But there are also Asian blue-and-green magpies, thought to bring good luck, small grey and blue magpies from Siberia, and a critically endangered bright green magpie from Indonesia with a red beak and a cute black mask.

Cyanopica cyanus

3. One for sorrow, two for joy

One of the most common legends about the classic black and white Eurasian magpie is associated with a nursery rhyme that explains the consequences of looking at the wrong number of birds and suggests the number of birds it’s a good idea to see.

“One for sorrow, two for joy, three for a girl, four for a boy…”

This is one version of the superstitious whimsy for which our ancestors are well known. It was even said in some versions that either 7 or 13 magpies represent the devil himself.

In France, magpies were considered to be the reincarnation of evil nuns. In Sweden, they’re a symbol of witchcraft.

Sometimes the rhyme is expanded to refer to any corvid, which seems a bit indecisive, and it was said that in order to relieve yourself of any of the associated curses, either carrying an onion with you or saluting them as you pass by, should do the trick.

This latter recommendation is the only one really worth following, but not out of self-preservation; the magpie is well deserving of the respect. 1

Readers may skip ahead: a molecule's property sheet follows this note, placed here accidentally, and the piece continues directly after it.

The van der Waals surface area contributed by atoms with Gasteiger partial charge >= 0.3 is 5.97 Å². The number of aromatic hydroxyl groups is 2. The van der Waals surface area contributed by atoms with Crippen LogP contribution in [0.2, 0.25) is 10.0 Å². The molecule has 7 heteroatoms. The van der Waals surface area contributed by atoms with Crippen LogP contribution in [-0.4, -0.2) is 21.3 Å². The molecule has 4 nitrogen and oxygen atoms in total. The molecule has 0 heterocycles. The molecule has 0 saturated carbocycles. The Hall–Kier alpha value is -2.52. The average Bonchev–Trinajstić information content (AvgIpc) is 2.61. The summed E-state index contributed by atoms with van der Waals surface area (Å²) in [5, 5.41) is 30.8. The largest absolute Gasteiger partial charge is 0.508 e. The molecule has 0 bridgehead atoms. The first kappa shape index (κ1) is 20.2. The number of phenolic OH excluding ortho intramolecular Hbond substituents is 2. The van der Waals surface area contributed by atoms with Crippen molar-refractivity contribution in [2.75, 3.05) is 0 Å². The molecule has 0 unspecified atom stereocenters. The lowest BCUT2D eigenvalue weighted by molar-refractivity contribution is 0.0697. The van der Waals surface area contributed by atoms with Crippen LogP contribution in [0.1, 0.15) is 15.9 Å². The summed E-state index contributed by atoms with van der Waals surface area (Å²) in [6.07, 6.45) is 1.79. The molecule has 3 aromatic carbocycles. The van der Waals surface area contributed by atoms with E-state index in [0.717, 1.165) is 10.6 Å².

4. They’re incredibly intelligent

There are quite a few ways to consider animal intelligence. One popular one is to look at the size of its brain. But big animals tend to have big brains, so it needs to be balanced against the size of its body, too.

The Eurasian magpie happens to have a similar brain-size-to-bodyweight ratio as chimps and humans at least in the area analogous to the prefrontal cortex.

This nidopallium is essentially responsible for executive function and other complex higher functions. The size of this part of the brain in magpies strongly suggests that they are also capable of complex expressions of intelligence such as biting their own tongues, and getting into fights at football matches.

But this is only one way to assume something is smart. Behavioural testing on magpies has backed up this hypothesis. Object permanence is the concept of understanding that something exists, even though you can’t see it.

The Covid pandemic showed us the human limitations of this concept but magpies probably handled the outbreak quite a lot better. They’ve shown incredible cognitive abilities across numerous tests, including one that showed that their development of object permanence resembles the same time course as that of cats. 2


5. They recognise people

Corvids are well known to be smart, and some magpies might be some of the smartest animals there are. 3